At the same time, the show does have its lighter moments, especially as they conclude Part 2 of the “special” “In Our Heads” segment, amongst other laughs.  So please – join Jon and Rob; it will do you good.  Seriously.  At a time like this, you need these voices of reason.

Radio City With Jon Grayson & Rob Ross: Episode Eighty Seven

The podcast will be on the site as well as for subscription via iTunes and other podcast aggregators. Subscribe and let people know about Radio City, as well as Popdose’s other great podcasts David Medsker’s Dizzy Heights and In:Sound with Michael Parr and Zack Stiegler.

Soul Serenade: The Delfonics, “Ready Or Not Here I Come (Can’t Hide From Love)

Do you remember when you first fell in love with Philly Soul? For me, it was in 1968 because that was the year when the Delfonics’ “La La Means I Love You” came pouring out of radio speakers everywhere to offer a balm in a very troubled time. There had certainly been great Philly Soul records before. Several of the Intruders hits come to mind but there was something so magical about the Delfonics sound that it transcended everything else.

I remember seeing the Delfonics on television around that time. Their stage presence was as unique and special as their sound. Into a world that was in love with the Motown way of performance, the powerful athletic movement embodied in the live appearance of the Temptations came this trio with slow angular moves that owed more to modern ballet than anything else. And there were no slick suits either. Instead, the Delfonics appeared in turtlenecks and bell bottoms. It was as if Philadelphia meant to announce, as if such an announcement was necessary, ‘hey, we ain’t Detroit.’

The Delfonics released two new singles in the wake of “La La.” Both of them did alright, “I’m Sorry” reaching #42 on the charts and “Break Your Promise” doing a little better at #35. Both songs had been written, just as “La La” had been, by producer Thom Bell along with William Hart, who sang lead on the hits. The original Delfonics trio also included Hart’s brother Wilbert and Randy Cain. That was the classic lineup.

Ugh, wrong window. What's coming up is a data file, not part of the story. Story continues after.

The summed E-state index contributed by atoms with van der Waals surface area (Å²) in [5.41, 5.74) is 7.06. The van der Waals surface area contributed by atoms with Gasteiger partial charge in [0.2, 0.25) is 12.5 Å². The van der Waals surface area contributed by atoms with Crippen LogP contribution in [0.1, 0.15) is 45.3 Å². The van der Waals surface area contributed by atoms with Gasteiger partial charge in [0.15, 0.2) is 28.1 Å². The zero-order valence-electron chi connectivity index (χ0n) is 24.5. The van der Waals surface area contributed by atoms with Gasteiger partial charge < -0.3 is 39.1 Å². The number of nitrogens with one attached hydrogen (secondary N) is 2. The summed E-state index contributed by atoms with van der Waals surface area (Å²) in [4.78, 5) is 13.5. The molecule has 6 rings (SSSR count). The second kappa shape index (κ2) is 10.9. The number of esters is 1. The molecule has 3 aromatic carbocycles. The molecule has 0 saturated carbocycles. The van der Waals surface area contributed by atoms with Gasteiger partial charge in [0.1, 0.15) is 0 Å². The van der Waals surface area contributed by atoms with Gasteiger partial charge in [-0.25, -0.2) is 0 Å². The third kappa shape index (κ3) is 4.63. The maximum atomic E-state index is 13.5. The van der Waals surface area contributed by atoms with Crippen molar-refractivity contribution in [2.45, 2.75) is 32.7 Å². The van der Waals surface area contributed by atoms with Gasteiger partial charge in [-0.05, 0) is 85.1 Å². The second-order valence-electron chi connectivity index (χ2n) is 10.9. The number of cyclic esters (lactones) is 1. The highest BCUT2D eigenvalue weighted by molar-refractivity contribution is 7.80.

The Delfonics

Next up came a single that wasn’t a hit any bigger than the previous two singles but, clocking in at just over two minutes, it made a lasting impression. “Ready or Not Here I Come (Can’t Hide From Love)” was again written by Bell and Hart. It was released by Philly Groove Records on October 22, 1968 (the record just celebrated its 50th anniversary) and rose to #35 on the pop chart and #14 on the R&B chart.

The Jackson 5 covered “Ready or Not” on their 1970 Third Album. Perhaps the biggest moment of afterlife for the song came when the Fugees interpolated it for their huge 1996 album The Score. The following year, Missy Elliott sampled “Ready or Not” for her song “Sock It 2 Me.” “Ready or Not” has also been sampled by Three 6 Mafia and Lil’ Kim among others.

Despite releasing some great records after “Ready or Not” the Delfonics only had big chart success one more time, that with “Didn’t I Blow Your Mind” a Top 10 single in 1970. Randy Cain left the Delfonics the following year and was replaced by Major Harris. An even bigger set back came when Thom Bell, who had such an important role in the success of the Delfonics as producer and songwriter, moved on to work with the Stylistics and the Spinners.

The Delfonics split up in 1975 but there are groups touring with some variation of that name right up to today include William “Poogie” Hart & the Delfonics, and Wilbert Hart, formerly of the Delfonics. Randy Cain passed away in 2009.